15 November 2019

It has been a day of emotional reunions and introductions in Cape Town today as former young black South African Clipper Race crew came together to celebrate their ‘Dare To Lead’ heritage with this year’s team.

Over the last seven years Dirk Van Daele, a European financier and philanthropist, has partnered four teams and established the Rainbow Foundation to develop the leadership qualities of young black South Africans.

Twelve of the original Rainbow Foundation ambassadors who first sailed in 2013-14 and 2015-16 aboard Invest Africa and Ichor Coal, with some also sailing on Dare To Lead in 2017-18, met up with the Clipper 2019-20 Race skipper and crew of Dare To Lead to share their common heritage.

IMAGE: Ambassadors reunite in Cape Town for a sail on board Dare To Lead

Dirk Van Daele said: “Dare To Lead is built on the concept of developing leadership skills through sailing that can be translated back into commercial companies, public organisations and local communities. The qualities that make winning teams on the water can often be similar back on dry land.

“We have a proud heritage dating back to the initiative we launched in South Africa in 2013. Now, seven years later, the Dare To Lead concept team carries this legacy around the globe with the aim of attracting additional partners for future races who would like to create their own youth development programmes in other parts of the world, including China.”

IMAGE: Dirk Van Daele and Mbongseni, known as Hitman CEO, reveal Liyaba Rainbow logo

All of the ambassadors participating this weekend have progressed into community role-models and are pursuing diverse education and career paths from professional yachtsmen to electrical engineers, a firefighter, agriculture, tourism, social community development and even with the United Nations. All demonstrating that they ‘Dare To Lead’.

Charlotte Maila is an orphan from Limpopo and had a tough life on her own growing up. Now she is studying to join the Fire and Rescue Service. She said: “I shared my story and the experience I had in the Clipper 2015-16 Race to motivate the young people I work and live with back in the village. I'm still sharing with the guys I'm studying with and we do knots almost every day.”

Siphamandla Ngcobo, also known as ’Superman’ – Blossomed through his sailing experience and has now completed an electrical engineering course. His aim is to open his own company and offer jobs to other local young people from his community: “From my experience in the Clipper Race, through the Rainbow project, I learnt to be more patient and responsible. It gave me the power to challenge myself at all times to become a better person than before. It taught me a lot about working with people from different backgrounds. I've become more of a good listener since I love helping people, it has given me the passion to keep going on.”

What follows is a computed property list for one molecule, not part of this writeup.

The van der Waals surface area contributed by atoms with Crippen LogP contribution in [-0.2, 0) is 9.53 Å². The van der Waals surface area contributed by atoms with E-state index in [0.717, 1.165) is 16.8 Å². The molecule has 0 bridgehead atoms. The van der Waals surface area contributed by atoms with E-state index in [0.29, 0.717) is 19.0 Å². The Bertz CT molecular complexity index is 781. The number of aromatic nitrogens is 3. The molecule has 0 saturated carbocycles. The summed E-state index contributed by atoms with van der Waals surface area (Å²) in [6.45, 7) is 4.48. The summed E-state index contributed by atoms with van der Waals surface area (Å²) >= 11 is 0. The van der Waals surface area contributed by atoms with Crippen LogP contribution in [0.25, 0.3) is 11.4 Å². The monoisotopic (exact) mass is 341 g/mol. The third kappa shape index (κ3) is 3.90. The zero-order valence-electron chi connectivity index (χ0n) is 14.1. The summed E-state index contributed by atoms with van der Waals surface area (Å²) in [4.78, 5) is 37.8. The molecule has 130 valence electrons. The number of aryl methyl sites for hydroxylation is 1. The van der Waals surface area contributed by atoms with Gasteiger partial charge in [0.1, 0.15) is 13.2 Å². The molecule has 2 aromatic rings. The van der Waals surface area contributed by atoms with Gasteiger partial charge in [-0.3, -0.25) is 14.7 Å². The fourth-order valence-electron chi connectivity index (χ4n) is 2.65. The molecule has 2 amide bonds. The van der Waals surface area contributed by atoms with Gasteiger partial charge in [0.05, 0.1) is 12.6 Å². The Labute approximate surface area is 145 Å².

IMAGE: The original eight ambassadors that took part in the Clipper 2013-14 Race

Ben Makhanya was just out of school with no real outlook or prospects and is now working as a First Mate in Cape Town. He said: “The experience I got from sailing in the Clipper Race led to me achieving my Yachtmaster qualification after further training back in South Africa. This enabled me to work with the 2 Oceans Maritime Academy to help students prepare to get their Yachtmasters.”

One of the former ambassadors who was sadly murdered last year was particularly missed and remembered. Masibulele Liyaba, known simply to friends as Sbu, had made an incredible journey from being a self-confessed ‘gangster’ in the mining town of Orkney in the North West South African province near Johannesburg, to gaining his educational qualifications and setting his sights on work and family.

He not only became a yachtsman but also an advocate for the project and ended up sharing a stage in Berlin with actor Idris Elba for a charity premiere of the Nelson Mandela biopic Long Walk to Freedom in aid of the Nelson Mandela Children’s Fund. But tragically he became a victim of violence just over a year ago when he was stabbed to death when he visited his grandmother back in Orkney.

In his memory Dirk Van Daele has decided to rename the foundation as the Liyaba Rainbow Programme and the new logo was applied to the Dare To Lead yacht hull in a short ceremony.

Dirk explained: “This not only symbolises a shared heritage and our continuing partnership, but also sees Sbu’s name back on the ocean that helped transform his life.”

IMAGE: L-R Masibulele Liyaba, Sbu, Rich Gould, Invest Africa Skipper and Mbongseni, Hitman CEO. Handing over in Australia

Mbongseni, known as Hitman CEO, an old friend of Sbu from the first group of Ambassadors in 2013, helped to reveal the new logo for the Liyaba Rainbow programme on the Dare To Lead hull. He said: "I remember Sbu with great warmth. I will never forget sailing into Albany in Australia from Cape Town in November 2013 and seeing him waving and smiling on the pontoon to welcome me. He was taking over for the leg around Australia. It touched me seeing one of us waiting there for the handover. That was a special moment I remember. "

The day concludes with a Heritage Reception when the Liyaba Rainbow programme ambassadors and the current Dare To Lead crew can share stories and experiences.

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